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The Treasure

on Jan 4, 2016

After his business folds during the recession and he falls behind on his mortgage payment, Adrian is approached by a neighbor seeking help. The two rent a metal detector to search for valuables that, accordingly to family lore, were buried by the neighbor’s great-grandfather to avoid repossession by the Communists decades ago.

Porumboiu’s latest has all the expected qualities of a Romanian New Wave film — it’s realist, minimalist and rife with deadpan humor. It also has something reminiscent of a specific French New Wave film: Le Bonheur, by Agnes Varda. Just like Le Bonheur, the lead’s real-life wife and kids play his wife and kids in the film, granting the film a certain familiar texture. Also Porumboiu is unafraid of bold cut-ins, and his work recalls a similar stylistic editing as Varda’s film.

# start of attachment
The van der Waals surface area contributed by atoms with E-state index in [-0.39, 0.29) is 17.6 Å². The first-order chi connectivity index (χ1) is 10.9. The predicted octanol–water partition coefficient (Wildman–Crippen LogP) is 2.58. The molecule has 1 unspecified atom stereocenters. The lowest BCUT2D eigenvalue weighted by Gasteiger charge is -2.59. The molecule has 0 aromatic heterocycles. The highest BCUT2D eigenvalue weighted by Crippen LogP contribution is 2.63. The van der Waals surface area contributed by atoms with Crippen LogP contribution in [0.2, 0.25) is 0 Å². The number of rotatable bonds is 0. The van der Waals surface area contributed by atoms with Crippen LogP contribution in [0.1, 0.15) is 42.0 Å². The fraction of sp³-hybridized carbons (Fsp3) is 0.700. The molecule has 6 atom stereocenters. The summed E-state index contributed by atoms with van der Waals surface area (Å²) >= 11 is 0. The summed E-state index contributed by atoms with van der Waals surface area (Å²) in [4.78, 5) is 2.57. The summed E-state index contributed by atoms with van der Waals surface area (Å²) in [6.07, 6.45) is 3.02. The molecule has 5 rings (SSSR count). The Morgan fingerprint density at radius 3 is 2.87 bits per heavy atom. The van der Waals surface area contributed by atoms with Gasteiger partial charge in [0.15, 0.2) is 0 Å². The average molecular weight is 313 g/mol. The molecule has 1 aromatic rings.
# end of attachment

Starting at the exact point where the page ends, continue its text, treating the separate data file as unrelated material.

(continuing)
Much of the story takes place during the rural backyard treasure hunt, and the metal detecting and digging lend themselves to a dry slapstick physical humor. The metal detector’s beeps also punctuate the scenes to hilarious effect. The restricted scenario also feels a bit like theater, in a good way. But perhaps most impressive is Porumboiu’s ability to weave in a sense of both the contemporary political situation and the nation’s recent history without it feeling forced.

 (Whitney Mallett)

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